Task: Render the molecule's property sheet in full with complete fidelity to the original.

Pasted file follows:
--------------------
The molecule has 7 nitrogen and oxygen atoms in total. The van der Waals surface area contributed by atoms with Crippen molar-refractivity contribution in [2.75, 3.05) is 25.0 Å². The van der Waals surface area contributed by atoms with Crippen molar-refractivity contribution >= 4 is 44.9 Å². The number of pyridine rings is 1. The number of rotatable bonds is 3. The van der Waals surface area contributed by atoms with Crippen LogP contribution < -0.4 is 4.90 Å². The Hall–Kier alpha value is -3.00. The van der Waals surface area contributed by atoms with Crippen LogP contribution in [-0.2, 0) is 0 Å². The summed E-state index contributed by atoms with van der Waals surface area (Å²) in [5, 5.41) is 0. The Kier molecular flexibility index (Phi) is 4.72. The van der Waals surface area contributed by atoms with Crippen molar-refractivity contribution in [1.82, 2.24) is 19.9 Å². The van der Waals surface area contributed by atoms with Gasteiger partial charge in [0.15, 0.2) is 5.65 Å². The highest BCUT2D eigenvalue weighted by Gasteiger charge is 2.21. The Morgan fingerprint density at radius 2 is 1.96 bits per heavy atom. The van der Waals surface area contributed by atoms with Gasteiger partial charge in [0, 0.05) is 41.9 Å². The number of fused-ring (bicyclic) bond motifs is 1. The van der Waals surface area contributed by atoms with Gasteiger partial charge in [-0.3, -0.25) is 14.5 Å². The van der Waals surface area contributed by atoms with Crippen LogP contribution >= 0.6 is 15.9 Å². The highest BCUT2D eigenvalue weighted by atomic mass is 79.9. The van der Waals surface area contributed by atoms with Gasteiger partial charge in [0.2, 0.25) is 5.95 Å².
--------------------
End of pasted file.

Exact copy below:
The molecule has 7 nitrogen and oxygen atoms in total. The van der Waals surface area contributed by atoms with Crippen molar-refractivity contribution in [2.75, 3.05) is 25.0 Å². The van der Waals surface area contributed by atoms with Crippen molar-refractivity contribution >= 4 is 44.9 Å². The number of pyridine rings is 1. The number of rotatable bonds is 3. The van der Waals surface area contributed by atoms with Crippen LogP contribution < -0.4 is 4.90 Å². The Hall–Kier alpha value is -3.00. The van der Waals surface area contributed by atoms with Crippen LogP contribution in [-0.2, 0) is 0 Å². The summed E-state index contributed by atoms with van der Waals surface area (Å²) in [5, 5.41) is 0. The Kier molecular flexibility index (Phi) is 4.72. The van der Waals surface area contributed by atoms with Crippen molar-refractivity contribution in [1.82, 2.24) is 19.9 Å². The van der Waals surface area contributed by atoms with Gasteiger partial charge in [0.15, 0.2) is 5.65 Å². The highest BCUT2D eigenvalue weighted by Gasteiger charge is 2.21. The Morgan fingerprint density at radius 2 is 1.96 bits per heavy atom. The van der Waals surface area contributed by atoms with Gasteiger partial charge in [0, 0.05) is 41.9 Å². The number of fused-ring (bicyclic) bond motifs is 1. The van der Waals surface area contributed by atoms with Gasteiger partial charge in [-0.3, -0.25) is 14.5 Å². The van der Waals surface area contributed by atoms with Crippen LogP contribution >= 0.6 is 15.9 Å². The highest BCUT2D eigenvalue weighted by atomic mass is 79.9. The van der Waals surface area contributed by atoms with Gasteiger partial charge in [0.2, 0.25) is 5.95 Å².